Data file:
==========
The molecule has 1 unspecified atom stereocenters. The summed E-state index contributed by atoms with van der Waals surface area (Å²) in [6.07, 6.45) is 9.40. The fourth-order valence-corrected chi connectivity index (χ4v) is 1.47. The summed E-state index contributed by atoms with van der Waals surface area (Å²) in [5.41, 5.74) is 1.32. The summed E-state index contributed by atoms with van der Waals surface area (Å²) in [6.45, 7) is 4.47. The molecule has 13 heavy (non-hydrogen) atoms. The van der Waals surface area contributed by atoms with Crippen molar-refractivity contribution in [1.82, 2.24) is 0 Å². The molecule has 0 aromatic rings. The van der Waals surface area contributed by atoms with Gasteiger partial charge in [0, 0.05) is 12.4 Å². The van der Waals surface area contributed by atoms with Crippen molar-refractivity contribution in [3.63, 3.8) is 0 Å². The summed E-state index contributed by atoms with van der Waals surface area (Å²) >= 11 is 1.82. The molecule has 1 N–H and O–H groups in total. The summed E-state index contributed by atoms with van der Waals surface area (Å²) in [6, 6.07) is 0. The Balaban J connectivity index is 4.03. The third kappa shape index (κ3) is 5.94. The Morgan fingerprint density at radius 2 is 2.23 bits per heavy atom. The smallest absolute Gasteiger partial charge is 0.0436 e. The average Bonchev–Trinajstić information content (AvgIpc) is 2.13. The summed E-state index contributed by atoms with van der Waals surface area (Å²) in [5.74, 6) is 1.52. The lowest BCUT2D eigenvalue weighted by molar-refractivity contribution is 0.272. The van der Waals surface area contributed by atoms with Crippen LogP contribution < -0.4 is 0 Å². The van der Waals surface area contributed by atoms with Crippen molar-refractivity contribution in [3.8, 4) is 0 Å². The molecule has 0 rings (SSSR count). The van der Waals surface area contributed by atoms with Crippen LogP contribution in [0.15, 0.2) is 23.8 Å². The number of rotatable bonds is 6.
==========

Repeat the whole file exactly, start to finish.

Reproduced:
The molecule has 1 unspecified atom stereocenters. The summed E-state index contributed by atoms with van der Waals surface area (Å²) in [6.07, 6.45) is 9.40. The fourth-order valence-corrected chi connectivity index (χ4v) is 1.47. The summed E-state index contributed by atoms with van der Waals surface area (Å²) in [5.41, 5.74) is 1.32. The summed E-state index contributed by atoms with van der Waals surface area (Å²) in [6.45, 7) is 4.47. The molecule has 13 heavy (non-hydrogen) atoms. The van der Waals surface area contributed by atoms with Crippen molar-refractivity contribution in [1.82, 2.24) is 0 Å². The molecule has 0 aromatic rings. The van der Waals surface area contributed by atoms with Gasteiger partial charge in [0, 0.05) is 12.4 Å². The van der Waals surface area contributed by atoms with Crippen molar-refractivity contribution in [3.63, 3.8) is 0 Å². The summed E-state index contributed by atoms with van der Waals surface area (Å²) >= 11 is 1.82. The molecule has 1 N–H and O–H groups in total. The summed E-state index contributed by atoms with van der Waals surface area (Å²) in [6, 6.07) is 0. The Balaban J connectivity index is 4.03. The third kappa shape index (κ3) is 5.94. The Morgan fingerprint density at radius 2 is 2.23 bits per heavy atom. The smallest absolute Gasteiger partial charge is 0.0436 e. The average Bonchev–Trinajstić information content (AvgIpc) is 2.13. The summed E-state index contributed by atoms with van der Waals surface area (Å²) in [5.74, 6) is 1.52. The lowest BCUT2D eigenvalue weighted by molar-refractivity contribution is 0.272. The van der Waals surface area contributed by atoms with Crippen LogP contribution < -0.4 is 0 Å². The van der Waals surface area contributed by atoms with Crippen molar-refractivity contribution in [3.8, 4) is 0 Å². The molecule has 0 rings (SSSR count). The van der Waals surface area contributed by atoms with Crippen LogP contribution in [0.15, 0.2) is 23.8 Å². The number of rotatable bonds is 6.